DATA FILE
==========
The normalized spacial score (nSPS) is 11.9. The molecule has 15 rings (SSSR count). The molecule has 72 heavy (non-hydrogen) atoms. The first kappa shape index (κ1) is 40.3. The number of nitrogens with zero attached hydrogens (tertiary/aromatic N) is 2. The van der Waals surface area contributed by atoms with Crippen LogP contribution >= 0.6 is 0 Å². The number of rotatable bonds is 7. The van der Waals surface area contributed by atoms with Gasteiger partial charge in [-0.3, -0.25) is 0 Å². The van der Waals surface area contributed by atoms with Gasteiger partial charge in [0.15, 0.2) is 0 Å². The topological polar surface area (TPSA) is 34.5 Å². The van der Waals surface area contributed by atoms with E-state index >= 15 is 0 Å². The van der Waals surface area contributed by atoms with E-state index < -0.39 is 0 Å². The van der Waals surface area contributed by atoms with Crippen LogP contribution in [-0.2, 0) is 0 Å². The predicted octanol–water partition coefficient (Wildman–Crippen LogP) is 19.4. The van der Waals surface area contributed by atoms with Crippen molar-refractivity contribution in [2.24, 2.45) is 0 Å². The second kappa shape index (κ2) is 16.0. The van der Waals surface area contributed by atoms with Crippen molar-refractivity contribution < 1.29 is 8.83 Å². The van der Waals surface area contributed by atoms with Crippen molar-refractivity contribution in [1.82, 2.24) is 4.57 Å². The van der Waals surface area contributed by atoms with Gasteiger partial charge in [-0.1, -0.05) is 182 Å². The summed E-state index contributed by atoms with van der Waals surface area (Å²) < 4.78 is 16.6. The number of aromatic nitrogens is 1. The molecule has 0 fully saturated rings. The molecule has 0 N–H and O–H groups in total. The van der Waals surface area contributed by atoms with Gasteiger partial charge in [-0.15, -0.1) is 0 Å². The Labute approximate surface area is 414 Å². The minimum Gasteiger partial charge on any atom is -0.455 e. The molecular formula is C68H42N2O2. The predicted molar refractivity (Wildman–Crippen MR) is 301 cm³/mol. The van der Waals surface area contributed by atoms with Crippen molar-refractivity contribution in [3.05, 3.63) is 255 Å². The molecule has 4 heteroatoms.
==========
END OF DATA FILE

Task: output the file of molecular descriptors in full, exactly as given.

The normalized spacial score (nSPS) is 11.9. The molecule has 15 rings (SSSR count). The molecule has 72 heavy (non-hydrogen) atoms. The first kappa shape index (κ1) is 40.3. The number of nitrogens with zero attached hydrogens (tertiary/aromatic N) is 2. The van der Waals surface area contributed by atoms with Crippen LogP contribution >= 0.6 is 0 Å². The number of rotatable bonds is 7. The van der Waals surface area contributed by atoms with Gasteiger partial charge in [-0.3, -0.25) is 0 Å². The van der Waals surface area contributed by atoms with Gasteiger partial charge in [0.15, 0.2) is 0 Å². The topological polar surface area (TPSA) is 34.5 Å². The van der Waals surface area contributed by atoms with E-state index >= 15 is 0 Å². The van der Waals surface area contributed by atoms with E-state index < -0.39 is 0 Å². The van der Waals surface area contributed by atoms with Crippen LogP contribution in [-0.2, 0) is 0 Å². The predicted octanol–water partition coefficient (Wildman–Crippen LogP) is 19.4. The van der Waals surface area contributed by atoms with Crippen molar-refractivity contribution in [2.24, 2.45) is 0 Å². The second kappa shape index (κ2) is 16.0. The van der Waals surface area contributed by atoms with Crippen molar-refractivity contribution < 1.29 is 8.83 Å². The van der Waals surface area contributed by atoms with Crippen molar-refractivity contribution in [1.82, 2.24) is 4.57 Å². The van der Waals surface area contributed by atoms with Gasteiger partial charge in [-0.1, -0.05) is 182 Å². The summed E-state index contributed by atoms with van der Waals surface area (Å²) < 4.78 is 16.6. The number of aromatic nitrogens is 1. The molecule has 0 fully saturated rings. The molecule has 0 N–H and O–H groups in total. The van der Waals surface area contributed by atoms with Gasteiger partial charge in [-0.15, -0.1) is 0 Å². The Labute approximate surface area is 414 Å². The minimum Gasteiger partial charge on any atom is -0.455 e. The molecular formula is C68H42N2O2. The predicted molar refractivity (Wildman–Crippen MR) is 301 cm³/mol. The van der Waals surface area contributed by atoms with Crippen molar-refractivity contribution in [3.05, 3.63) is 255 Å². The molecule has 4 heteroatoms.